With the option of concurrent proceedings before the Patent and Trademark Office, infringement defendants enjoy multiple routes to challenging the patent-in-suit — unless the case is stayed. A pause in the litigation, however, is not automatic. By recently denying a motion to stay pending reexamination, Magistrate Judge Leonard P. Stark has added to the stay lexicon in this district.
The Court addressed the importance of earlier, and comprehensive, litigation between the parties involving some of the same claims:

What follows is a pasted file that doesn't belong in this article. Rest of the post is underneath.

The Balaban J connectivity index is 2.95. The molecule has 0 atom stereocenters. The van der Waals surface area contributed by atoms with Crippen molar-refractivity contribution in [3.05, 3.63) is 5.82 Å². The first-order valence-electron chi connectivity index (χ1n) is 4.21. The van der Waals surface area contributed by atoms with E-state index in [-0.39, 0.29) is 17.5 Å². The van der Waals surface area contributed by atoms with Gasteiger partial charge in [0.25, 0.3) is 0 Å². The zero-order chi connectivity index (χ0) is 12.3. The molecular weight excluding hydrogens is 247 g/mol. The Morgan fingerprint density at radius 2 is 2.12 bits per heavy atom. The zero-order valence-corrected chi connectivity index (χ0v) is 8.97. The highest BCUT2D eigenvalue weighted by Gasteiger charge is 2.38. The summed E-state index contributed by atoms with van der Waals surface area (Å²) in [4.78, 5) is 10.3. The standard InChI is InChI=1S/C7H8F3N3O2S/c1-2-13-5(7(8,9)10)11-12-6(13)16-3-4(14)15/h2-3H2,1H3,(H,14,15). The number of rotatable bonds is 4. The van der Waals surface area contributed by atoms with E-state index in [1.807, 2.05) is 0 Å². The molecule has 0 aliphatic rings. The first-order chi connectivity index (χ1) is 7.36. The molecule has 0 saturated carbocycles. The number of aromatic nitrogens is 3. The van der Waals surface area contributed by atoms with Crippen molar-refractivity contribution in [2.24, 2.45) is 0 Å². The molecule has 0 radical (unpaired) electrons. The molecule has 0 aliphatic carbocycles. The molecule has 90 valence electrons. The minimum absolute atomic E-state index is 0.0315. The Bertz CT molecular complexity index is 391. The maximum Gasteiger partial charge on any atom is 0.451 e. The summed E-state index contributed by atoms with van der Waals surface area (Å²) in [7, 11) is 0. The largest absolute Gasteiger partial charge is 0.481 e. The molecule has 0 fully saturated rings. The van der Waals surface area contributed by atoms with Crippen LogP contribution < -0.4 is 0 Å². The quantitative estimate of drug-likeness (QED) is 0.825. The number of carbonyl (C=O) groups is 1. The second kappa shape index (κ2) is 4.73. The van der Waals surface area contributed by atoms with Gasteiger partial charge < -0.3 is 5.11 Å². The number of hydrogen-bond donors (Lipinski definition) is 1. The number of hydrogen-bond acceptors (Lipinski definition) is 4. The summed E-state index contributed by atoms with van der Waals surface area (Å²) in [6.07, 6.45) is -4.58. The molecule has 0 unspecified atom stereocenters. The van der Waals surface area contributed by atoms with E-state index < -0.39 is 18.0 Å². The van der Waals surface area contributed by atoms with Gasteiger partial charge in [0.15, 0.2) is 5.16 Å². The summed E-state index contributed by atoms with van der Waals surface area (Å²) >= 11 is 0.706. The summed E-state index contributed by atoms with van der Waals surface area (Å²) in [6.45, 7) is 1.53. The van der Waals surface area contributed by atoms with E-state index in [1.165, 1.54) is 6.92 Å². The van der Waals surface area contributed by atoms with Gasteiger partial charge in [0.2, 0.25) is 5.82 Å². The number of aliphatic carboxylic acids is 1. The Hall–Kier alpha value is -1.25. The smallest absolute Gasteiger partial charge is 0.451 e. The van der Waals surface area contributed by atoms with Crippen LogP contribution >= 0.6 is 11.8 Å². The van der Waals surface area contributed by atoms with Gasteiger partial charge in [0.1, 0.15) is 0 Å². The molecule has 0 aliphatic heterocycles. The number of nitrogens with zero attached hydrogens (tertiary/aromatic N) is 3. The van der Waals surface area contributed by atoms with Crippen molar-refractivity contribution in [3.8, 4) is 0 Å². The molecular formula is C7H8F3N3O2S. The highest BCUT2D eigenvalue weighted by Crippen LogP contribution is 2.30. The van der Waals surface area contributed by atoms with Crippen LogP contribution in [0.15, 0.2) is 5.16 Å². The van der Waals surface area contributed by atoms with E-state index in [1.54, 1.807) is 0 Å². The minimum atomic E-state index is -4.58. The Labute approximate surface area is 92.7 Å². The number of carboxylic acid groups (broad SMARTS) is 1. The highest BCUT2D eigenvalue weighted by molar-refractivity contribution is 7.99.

“[The stay] factors do not neatly apply to the circumstances presented here, largely because of the lengthy and extensive history of litigation between [the parties] . . . . [Earlier] jury findings to the contrary make it unclear whether a stay will ultimately simplify the trial of the instant case.”
This uncertainty, along with an indefinite timetable for further PTO action, appear to have swayed the Court to keep the litigation moving forward. By denying a stay in the face of the administrative overlap, this decision may signal an increasing judicial preference in this district for getting cases to trial notwithstanding a pending reexamination.